A day after unveiling a massive 254 room Kigali Marriott Hotel – its parent company confirmed Wednesday that another of its global brands was on schedule to open in Kigali.
Marriott International CEO & President Arne Sorenson told a continental hotel industry conference that their next Rwanda venture was indeed a done deal.
Sheraton Hotels signed and is on course to coming soon to Rwanda, said Sorenson on day one of the Africa Hotel Investment Forum (AHIF) taking place 4-6 October 2016 at the Radisson Blu Hotel and Convention Center.
Sorenson was speaking on the issue because effective since last week, Sheraton Hotels parent company is under Marriott ownership.
Two weeks ago, Marriott International completed a length acquisition process of Starwood Hotels & Resorts for $13billion – becoming world’s largest hotel chain. Starwood owns the Sheratons and a host of other big brands.
In Kigali, construction of Sheraton Hotel Kigali began in April last year in the golf course area of Kigali – as part of a $200m Century Park and Hotel Residences project. The 136-room Sheraton Kigali will feature signature Sheraton experiences, including the state-of-the-art equipment like the Sheraton Club Lounge and rooms and many others.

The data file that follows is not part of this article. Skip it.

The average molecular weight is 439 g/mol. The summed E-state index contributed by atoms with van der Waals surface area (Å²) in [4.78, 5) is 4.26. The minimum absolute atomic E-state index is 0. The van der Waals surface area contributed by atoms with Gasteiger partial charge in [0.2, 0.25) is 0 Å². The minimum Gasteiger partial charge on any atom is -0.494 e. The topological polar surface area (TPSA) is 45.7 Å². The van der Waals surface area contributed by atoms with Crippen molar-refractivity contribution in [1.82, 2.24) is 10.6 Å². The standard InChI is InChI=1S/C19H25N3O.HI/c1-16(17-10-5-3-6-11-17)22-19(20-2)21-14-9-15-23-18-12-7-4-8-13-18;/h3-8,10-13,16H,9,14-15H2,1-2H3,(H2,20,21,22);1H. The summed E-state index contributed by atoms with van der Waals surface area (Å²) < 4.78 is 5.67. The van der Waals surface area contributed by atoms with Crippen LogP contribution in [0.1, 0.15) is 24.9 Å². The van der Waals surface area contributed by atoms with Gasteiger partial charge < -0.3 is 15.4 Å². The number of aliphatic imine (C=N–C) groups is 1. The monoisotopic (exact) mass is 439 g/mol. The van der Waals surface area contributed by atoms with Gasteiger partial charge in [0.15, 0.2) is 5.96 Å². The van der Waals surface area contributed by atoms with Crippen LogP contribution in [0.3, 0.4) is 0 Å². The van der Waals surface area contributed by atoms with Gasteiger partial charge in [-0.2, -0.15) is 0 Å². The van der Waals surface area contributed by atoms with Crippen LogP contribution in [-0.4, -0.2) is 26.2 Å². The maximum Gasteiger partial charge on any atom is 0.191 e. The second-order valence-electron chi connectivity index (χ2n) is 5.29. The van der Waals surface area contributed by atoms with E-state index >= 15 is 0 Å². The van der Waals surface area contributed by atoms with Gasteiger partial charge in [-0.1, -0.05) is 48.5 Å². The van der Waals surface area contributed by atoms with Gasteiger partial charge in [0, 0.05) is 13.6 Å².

At his appearance in Kigali this morning, Sorenson also said existing regional restrictions to free movement of people are posing a great threat to hotel businesses.
President Paul Kagame is personally leading the agenda of free movement of people in Africa, said Sorenson.
The Rwandan hospitality industry has experienced a near-explosion in a very short time. In just 10 years, hotel rooms jumped from 630 back in 2003 to over 10,000 hotel rooms today, said Francis Gatare, the CEO of the Rwanda Development Board.
Meanwhile, data also released at the Hotels Forum shows that back in 1994 and the previous years when Rwanda almost ended in the abyss, international visitors were a rarity here.
Only 1,052 tourists came to Rwanda in 1993 – as the country was headed for complete breakdown – which would end up in the 1994 genocide against Tutsis. However, huge political turnaround brought more than 1.2million tourists last year, according to industry figures.